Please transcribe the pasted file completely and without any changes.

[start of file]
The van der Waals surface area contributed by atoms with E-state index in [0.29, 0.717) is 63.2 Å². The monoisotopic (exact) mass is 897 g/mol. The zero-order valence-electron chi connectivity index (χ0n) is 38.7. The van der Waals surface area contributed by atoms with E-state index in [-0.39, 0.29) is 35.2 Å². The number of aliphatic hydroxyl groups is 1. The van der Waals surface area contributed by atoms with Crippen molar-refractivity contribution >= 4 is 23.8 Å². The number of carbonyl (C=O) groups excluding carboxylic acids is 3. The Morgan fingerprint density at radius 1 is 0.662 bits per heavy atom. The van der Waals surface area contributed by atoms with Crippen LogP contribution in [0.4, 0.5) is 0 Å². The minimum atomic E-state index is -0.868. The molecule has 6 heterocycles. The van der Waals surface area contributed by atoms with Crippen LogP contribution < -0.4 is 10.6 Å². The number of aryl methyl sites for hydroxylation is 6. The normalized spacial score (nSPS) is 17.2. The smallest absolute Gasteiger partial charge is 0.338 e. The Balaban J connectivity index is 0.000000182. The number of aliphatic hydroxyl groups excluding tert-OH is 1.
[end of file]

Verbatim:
The van der Waals surface area contributed by atoms with E-state index in [0.29, 0.717) is 63.2 Å². The monoisotopic (exact) mass is 897 g/mol. The zero-order valence-electron chi connectivity index (χ0n) is 38.7. The van der Waals surface area contributed by atoms with E-state index in [-0.39, 0.29) is 35.2 Å². The number of aliphatic hydroxyl groups is 1. The van der Waals surface area contributed by atoms with Crippen molar-refractivity contribution >= 4 is 23.8 Å². The number of carbonyl (C=O) groups excluding carboxylic acids is 3. The Morgan fingerprint density at radius 1 is 0.662 bits per heavy atom. The van der Waals surface area contributed by atoms with Crippen LogP contribution in [0.4, 0.5) is 0 Å². The minimum atomic E-state index is -0.868. The molecule has 6 heterocycles. The van der Waals surface area contributed by atoms with Crippen LogP contribution < -0.4 is 10.6 Å². The number of aryl methyl sites for hydroxylation is 6. The normalized spacial score (nSPS) is 17.2. The smallest absolute Gasteiger partial charge is 0.338 e. The Balaban J connectivity index is 0.000000182. The number of aliphatic hydroxyl groups excluding tert-OH is 1.